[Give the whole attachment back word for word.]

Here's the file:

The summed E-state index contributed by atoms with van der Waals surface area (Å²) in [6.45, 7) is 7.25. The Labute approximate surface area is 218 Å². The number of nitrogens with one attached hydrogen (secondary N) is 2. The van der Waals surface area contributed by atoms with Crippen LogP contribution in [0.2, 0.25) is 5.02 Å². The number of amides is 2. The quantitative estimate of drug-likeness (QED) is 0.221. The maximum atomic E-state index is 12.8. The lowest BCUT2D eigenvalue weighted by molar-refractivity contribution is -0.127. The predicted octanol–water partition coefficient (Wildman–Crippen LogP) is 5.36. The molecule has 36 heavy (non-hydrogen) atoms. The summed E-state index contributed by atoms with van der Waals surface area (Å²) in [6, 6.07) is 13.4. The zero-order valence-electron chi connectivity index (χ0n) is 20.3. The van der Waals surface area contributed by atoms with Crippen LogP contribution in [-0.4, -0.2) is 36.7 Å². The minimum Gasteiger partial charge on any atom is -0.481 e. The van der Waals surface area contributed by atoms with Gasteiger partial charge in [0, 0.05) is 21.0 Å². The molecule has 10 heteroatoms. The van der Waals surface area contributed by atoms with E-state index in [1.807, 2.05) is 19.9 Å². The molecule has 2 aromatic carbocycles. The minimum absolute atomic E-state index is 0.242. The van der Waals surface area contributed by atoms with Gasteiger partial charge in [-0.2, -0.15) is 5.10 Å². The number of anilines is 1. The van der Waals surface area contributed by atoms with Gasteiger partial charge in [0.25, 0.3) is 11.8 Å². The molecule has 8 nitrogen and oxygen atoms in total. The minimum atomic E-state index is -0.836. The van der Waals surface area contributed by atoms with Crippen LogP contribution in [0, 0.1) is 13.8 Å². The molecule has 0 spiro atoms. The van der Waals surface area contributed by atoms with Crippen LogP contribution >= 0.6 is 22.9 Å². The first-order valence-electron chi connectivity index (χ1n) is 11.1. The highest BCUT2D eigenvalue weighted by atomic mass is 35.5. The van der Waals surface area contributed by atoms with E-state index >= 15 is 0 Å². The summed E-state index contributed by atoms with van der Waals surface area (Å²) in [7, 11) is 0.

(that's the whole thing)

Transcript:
The summed E-state index contributed by atoms with van der Waals surface area (Å²) in [6.45, 7) is 7.25. The Labute approximate surface area is 218 Å². The number of nitrogens with one attached hydrogen (secondary N) is 2. The van der Waals surface area contributed by atoms with Crippen LogP contribution in [0.2, 0.25) is 5.02 Å². The number of amides is 2. The quantitative estimate of drug-likeness (QED) is 0.221. The maximum atomic E-state index is 12.8. The lowest BCUT2D eigenvalue weighted by molar-refractivity contribution is -0.127. The predicted octanol–water partition coefficient (Wildman–Crippen LogP) is 5.36. The molecule has 36 heavy (non-hydrogen) atoms. The summed E-state index contributed by atoms with van der Waals surface area (Å²) in [6, 6.07) is 13.4. The zero-order valence-electron chi connectivity index (χ0n) is 20.3. The van der Waals surface area contributed by atoms with Crippen LogP contribution in [-0.4, -0.2) is 36.7 Å². The minimum Gasteiger partial charge on any atom is -0.481 e. The van der Waals surface area contributed by atoms with Gasteiger partial charge in [0, 0.05) is 21.0 Å². The molecule has 10 heteroatoms. The van der Waals surface area contributed by atoms with E-state index in [1.807, 2.05) is 19.9 Å². The molecule has 2 aromatic carbocycles. The minimum absolute atomic E-state index is 0.242. The van der Waals surface area contributed by atoms with Gasteiger partial charge in [-0.2, -0.15) is 5.10 Å². The number of anilines is 1. The van der Waals surface area contributed by atoms with Gasteiger partial charge in [0.25, 0.3) is 11.8 Å². The molecule has 8 nitrogen and oxygen atoms in total. The minimum atomic E-state index is -0.836. The van der Waals surface area contributed by atoms with Crippen LogP contribution in [0, 0.1) is 13.8 Å². The molecule has 0 spiro atoms. The van der Waals surface area contributed by atoms with Crippen LogP contribution >= 0.6 is 22.9 Å². The first-order valence-electron chi connectivity index (χ1n) is 11.1. The highest BCUT2D eigenvalue weighted by atomic mass is 35.5. The van der Waals surface area contributed by atoms with E-state index >= 15 is 0 Å². The summed E-state index contributed by atoms with van der Waals surface area (Å²) in [7, 11) is 0.